Notwithstanding sections 5103–5105 of this title, the Secretary may prescribe regulations for submersible vessels to provide a minimum level of safety. In developing the regulations, the Secretary shall consider factors relevant to submersible vessels, including the structure, stability, and watertight integrity of those vessels.

(Pub. L. 99–509, title V, §5101(2), Oct. 21, 1986, 100 Stat. 1917.)

Historical and Revision Notes

Revised section 5110

Section 5110 authorizes the Secretary to prescribe regulations for the marking of load lines of submersible vessels. This general authority has been included in anticipation of the commercial development of submersibles.

§5111. Providing loading information

The Secretary may prescribe regulations requiring the owner, charterer, managing operator, and agent of a vessel to provide loading information (including information on loading distribution, stability, and margin of strength) to the master or individual in charge of the vessel in a language the master or individual understands.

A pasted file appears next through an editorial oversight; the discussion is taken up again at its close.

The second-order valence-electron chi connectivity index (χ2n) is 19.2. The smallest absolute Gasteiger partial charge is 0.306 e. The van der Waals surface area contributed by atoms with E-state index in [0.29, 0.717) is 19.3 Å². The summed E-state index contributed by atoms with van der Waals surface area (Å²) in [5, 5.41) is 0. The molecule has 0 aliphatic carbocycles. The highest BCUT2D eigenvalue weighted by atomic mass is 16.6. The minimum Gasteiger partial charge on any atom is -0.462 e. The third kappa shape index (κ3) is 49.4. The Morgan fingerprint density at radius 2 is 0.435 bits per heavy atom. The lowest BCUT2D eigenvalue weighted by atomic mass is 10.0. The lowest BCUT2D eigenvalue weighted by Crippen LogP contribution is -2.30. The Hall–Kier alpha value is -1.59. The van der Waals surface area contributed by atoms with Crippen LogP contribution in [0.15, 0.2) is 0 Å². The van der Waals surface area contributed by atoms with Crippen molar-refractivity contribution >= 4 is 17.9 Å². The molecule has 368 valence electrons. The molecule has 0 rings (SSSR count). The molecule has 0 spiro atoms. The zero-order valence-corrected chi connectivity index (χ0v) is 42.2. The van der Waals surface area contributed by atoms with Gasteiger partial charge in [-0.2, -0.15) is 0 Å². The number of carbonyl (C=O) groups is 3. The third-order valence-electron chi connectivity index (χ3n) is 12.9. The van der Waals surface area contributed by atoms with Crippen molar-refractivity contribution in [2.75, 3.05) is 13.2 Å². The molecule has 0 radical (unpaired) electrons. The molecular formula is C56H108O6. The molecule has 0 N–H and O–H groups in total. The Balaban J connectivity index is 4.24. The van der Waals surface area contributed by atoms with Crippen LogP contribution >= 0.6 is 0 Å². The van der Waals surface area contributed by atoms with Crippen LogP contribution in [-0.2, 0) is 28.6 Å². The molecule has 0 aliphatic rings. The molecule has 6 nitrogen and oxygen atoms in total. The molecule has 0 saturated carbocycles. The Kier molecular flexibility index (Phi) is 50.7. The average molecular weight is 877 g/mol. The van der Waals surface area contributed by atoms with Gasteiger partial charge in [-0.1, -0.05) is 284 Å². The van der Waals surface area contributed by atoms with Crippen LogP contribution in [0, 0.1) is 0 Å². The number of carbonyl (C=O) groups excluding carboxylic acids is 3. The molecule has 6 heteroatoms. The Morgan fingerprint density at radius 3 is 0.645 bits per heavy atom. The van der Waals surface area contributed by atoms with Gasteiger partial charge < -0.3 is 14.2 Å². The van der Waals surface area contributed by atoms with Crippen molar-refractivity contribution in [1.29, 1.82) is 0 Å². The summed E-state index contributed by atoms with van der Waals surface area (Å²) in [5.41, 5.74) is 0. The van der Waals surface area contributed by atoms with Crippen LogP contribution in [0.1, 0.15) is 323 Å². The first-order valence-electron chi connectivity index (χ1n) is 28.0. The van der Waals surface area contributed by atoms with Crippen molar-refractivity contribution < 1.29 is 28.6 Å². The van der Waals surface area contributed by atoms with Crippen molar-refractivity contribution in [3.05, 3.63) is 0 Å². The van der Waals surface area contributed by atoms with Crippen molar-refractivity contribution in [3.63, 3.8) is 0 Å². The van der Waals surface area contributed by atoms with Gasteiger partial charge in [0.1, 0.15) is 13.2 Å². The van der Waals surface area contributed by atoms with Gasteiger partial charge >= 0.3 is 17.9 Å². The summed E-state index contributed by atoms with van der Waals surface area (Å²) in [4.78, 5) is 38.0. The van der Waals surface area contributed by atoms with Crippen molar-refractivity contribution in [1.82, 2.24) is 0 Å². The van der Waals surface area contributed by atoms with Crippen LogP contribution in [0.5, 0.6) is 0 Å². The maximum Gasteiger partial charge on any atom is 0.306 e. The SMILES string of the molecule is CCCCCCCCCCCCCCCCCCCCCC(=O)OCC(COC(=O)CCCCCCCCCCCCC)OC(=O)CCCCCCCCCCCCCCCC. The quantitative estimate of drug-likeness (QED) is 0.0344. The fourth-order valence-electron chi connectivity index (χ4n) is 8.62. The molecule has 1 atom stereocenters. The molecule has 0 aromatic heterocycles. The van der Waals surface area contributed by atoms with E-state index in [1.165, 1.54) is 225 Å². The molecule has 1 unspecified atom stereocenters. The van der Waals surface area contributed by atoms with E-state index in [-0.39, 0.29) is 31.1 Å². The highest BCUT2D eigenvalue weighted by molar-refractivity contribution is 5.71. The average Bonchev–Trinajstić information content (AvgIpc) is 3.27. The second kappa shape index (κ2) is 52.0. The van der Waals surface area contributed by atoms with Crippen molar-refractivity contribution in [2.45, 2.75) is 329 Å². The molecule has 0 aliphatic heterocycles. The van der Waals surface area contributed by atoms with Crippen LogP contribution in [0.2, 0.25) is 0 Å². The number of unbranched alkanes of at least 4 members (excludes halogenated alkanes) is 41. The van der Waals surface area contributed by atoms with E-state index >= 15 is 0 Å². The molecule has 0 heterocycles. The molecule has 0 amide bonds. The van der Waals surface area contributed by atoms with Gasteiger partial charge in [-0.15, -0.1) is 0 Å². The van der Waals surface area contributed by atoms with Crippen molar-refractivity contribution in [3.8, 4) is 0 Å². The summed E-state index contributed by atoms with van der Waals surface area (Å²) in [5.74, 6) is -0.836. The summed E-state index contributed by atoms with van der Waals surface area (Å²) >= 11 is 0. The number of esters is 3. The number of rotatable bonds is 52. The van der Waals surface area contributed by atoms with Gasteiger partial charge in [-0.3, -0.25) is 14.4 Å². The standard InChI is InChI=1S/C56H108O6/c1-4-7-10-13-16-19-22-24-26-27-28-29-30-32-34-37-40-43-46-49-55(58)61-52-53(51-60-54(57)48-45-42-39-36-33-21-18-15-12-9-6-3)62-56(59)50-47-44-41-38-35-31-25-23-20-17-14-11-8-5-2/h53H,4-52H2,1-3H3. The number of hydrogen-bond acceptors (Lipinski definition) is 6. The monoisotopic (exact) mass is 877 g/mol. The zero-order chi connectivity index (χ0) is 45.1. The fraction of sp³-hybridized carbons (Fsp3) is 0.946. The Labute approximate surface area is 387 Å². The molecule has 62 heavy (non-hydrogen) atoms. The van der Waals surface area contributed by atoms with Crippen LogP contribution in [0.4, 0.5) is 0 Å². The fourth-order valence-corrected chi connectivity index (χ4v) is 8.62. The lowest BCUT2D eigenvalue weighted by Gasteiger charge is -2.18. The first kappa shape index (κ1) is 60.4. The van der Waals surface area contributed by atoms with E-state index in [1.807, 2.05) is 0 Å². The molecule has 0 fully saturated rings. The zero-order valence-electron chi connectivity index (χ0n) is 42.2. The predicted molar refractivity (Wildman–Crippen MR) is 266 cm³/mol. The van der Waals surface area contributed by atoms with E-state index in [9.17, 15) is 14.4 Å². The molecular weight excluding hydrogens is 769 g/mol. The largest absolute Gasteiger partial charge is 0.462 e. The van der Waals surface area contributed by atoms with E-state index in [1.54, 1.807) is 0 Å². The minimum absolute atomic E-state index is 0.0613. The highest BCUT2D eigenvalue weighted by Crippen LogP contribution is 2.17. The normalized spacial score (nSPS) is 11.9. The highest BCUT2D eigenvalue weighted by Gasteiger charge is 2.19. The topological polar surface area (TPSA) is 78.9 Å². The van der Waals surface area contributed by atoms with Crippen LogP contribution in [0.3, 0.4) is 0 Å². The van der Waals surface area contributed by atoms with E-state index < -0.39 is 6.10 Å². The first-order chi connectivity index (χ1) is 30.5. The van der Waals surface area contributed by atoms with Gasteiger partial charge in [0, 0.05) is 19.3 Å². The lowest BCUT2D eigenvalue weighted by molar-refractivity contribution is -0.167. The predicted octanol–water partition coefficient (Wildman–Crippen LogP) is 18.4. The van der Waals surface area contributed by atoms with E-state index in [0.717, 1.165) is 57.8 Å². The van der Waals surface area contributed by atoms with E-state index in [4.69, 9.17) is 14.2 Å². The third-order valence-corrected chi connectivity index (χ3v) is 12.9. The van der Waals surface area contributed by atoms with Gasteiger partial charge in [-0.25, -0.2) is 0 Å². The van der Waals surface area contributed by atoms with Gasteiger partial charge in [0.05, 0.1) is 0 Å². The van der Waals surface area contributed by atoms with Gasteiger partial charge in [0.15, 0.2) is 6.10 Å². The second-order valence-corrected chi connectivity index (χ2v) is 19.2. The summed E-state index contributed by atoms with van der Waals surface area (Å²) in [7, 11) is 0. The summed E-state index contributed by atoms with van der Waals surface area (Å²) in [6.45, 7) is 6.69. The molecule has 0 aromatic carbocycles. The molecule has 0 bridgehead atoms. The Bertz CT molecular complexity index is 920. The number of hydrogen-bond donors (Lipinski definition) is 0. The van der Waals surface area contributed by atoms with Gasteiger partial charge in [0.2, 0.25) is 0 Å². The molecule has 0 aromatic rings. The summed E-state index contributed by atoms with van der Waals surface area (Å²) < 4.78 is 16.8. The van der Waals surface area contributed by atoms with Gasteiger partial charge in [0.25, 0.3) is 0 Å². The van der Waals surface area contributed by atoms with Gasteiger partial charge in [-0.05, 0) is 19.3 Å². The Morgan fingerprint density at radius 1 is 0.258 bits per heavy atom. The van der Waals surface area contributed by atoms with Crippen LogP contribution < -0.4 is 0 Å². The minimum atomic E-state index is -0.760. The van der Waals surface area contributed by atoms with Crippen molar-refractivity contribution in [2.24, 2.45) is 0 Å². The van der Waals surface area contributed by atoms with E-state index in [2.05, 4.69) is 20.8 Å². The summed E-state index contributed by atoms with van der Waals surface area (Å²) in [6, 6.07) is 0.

(Pub. L. 99–509, title V, §5101(2), Oct. 21, 1986, 100 Stat. 1917.)

Historical and Revision Notes

Section 5111 authorizes the Secretary to prescribe regulations requiring that the master of a vessel be provided with loading and stability information for the vessel that the master understands.

§5112. Loading restrictions

(a) A vessel may not be loaded in a way that submerges the assigned load line or the place at which the load line is required to be marked on the vessel.

(b) If the loading or stability conditions of a vessel change, the master or individual in charge of the vessel, before moving the vessel, shall record in the official logbook or other permanent record of the vessel—

(1) the position of the assigned load line relative to the water surface; and

(2) the draft of the vessel fore and aft.


(c) A vessel may be operated only if the loading distribution, stability, and margin of strength are adequate for the voyage or movement intended.

(d) Subsections (a) and (b) of this section do not apply to a submersible vessel.

(Pub. L. 99–509, title V, §5101(2), Oct. 21, 1986, 100 Stat. 1917.)

Historical and Revision Notes

Revised section 5112

Source: Section (U.S. Code) 46 App. U.S.C. 86g, 88c, 88e.

Section 5112(a) prohibits a vessel from being loaded in a manner that submerges its load line.

Section 5112(b) requires that whenever the loading or stability conditions of a vessel change, the master or individual in charge of the vessel must record in the official logbook the position of the load line and the draft of the vessel.